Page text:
Lesson for January 29, 2017

“He has told you, O mortal, what is good; and what does the LORD require of you but to do justice, and to love kindness, and to walk humbly with your God?” — Micah 6:8 with Tony W. Cartledge Teachers: Scroll down for teaching materials. Micah 6:1-8 A Time for Mercy As...

Lesson for February 5, 2017

“Do not think that I have come to abolish the law or the prophets; I have come not to abolish but to fulfill.” — Matthew 5:17 with Tony W. Cartledge Teachers: Scroll down for teaching materials. Matthew 5:13-20 Salt, Light, and Law Have you ever had your worldview...

Lesson for February 12, 2017

“So when you are offering your gift at the altar, if you remember that your brother or sister has something against you, leave your gift there before the altar and go; first be reconciled to your brother or sister, and then come and offer your gift.” — Matthew 5:23-4...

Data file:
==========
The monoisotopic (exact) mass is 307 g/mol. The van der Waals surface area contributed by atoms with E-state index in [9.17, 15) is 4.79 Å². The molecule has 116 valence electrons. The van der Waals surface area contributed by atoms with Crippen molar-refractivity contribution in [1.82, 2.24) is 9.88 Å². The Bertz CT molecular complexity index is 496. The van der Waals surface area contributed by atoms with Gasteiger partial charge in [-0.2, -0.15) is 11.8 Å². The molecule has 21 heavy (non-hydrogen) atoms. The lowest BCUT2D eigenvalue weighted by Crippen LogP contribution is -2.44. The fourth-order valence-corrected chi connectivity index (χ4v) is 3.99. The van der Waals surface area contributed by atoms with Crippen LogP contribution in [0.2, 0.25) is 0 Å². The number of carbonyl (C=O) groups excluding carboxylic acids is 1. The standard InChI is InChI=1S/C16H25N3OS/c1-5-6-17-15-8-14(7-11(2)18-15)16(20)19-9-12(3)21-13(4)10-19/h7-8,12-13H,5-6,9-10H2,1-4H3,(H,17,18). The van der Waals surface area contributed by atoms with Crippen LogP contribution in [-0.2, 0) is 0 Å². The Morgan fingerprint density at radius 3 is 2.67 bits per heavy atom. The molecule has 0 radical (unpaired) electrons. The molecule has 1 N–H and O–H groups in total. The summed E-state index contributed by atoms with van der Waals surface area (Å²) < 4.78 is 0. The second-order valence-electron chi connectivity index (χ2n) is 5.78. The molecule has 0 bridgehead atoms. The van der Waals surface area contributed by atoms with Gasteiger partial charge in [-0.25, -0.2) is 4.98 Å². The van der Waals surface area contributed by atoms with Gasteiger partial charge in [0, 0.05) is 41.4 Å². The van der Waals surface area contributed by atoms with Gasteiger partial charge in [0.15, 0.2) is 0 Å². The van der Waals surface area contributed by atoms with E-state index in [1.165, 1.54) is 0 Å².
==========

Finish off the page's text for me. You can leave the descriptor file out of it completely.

Lesson for February 19, 2017

“Be perfect, therefore, as your heavenly Father is perfect.” — Matthew 5:48  with Tony W. Cartledge Teachers: Scroll down for teaching materials. Matthew 5:38-48 Seriously? “Seriously?” Perhaps you’ve said that, when someone made a request or demand that you thought...

Lesson for February 26, 2017

“While he was still speaking, suddenly a bright cloud overshadowed them, and from the cloud a voice said, ‘This is my Son, the Beloved; with him I am well pleased; listen to him!’” — Matthew 17:5 with Tony W. Cartledge Teachers: Scroll down for teaching materials....

Italian quake destroys historic Catholic landmarks

ROME — The strongest earthquake to strike Italy in more than three decades claimed no lives but struck at the heart of the country’s vast religious and cultural heritage. The late October quake, which measured 6.6 magnitude according to the U.S. Geological Survey, was...

One-fifth of Americans raised in religiously mixed homes

In another sign that America is a diverse country, a new poll reveals that 1 in 5 U.S. adults grew up in a family with more than one religion. The poll, conducted by the Pew Research Center, also found that of those raised this way, most had one Protestant or Catholic...

How much is U.S. religion worth?

One demographer says $1.2 trillion WASHINGTON — Religion is big bucks — worth $1.2 trillion annually to the American economy, according to the first comprehensive study to tabulate such a figure. “In perspective, that would make religion the 15th largest national...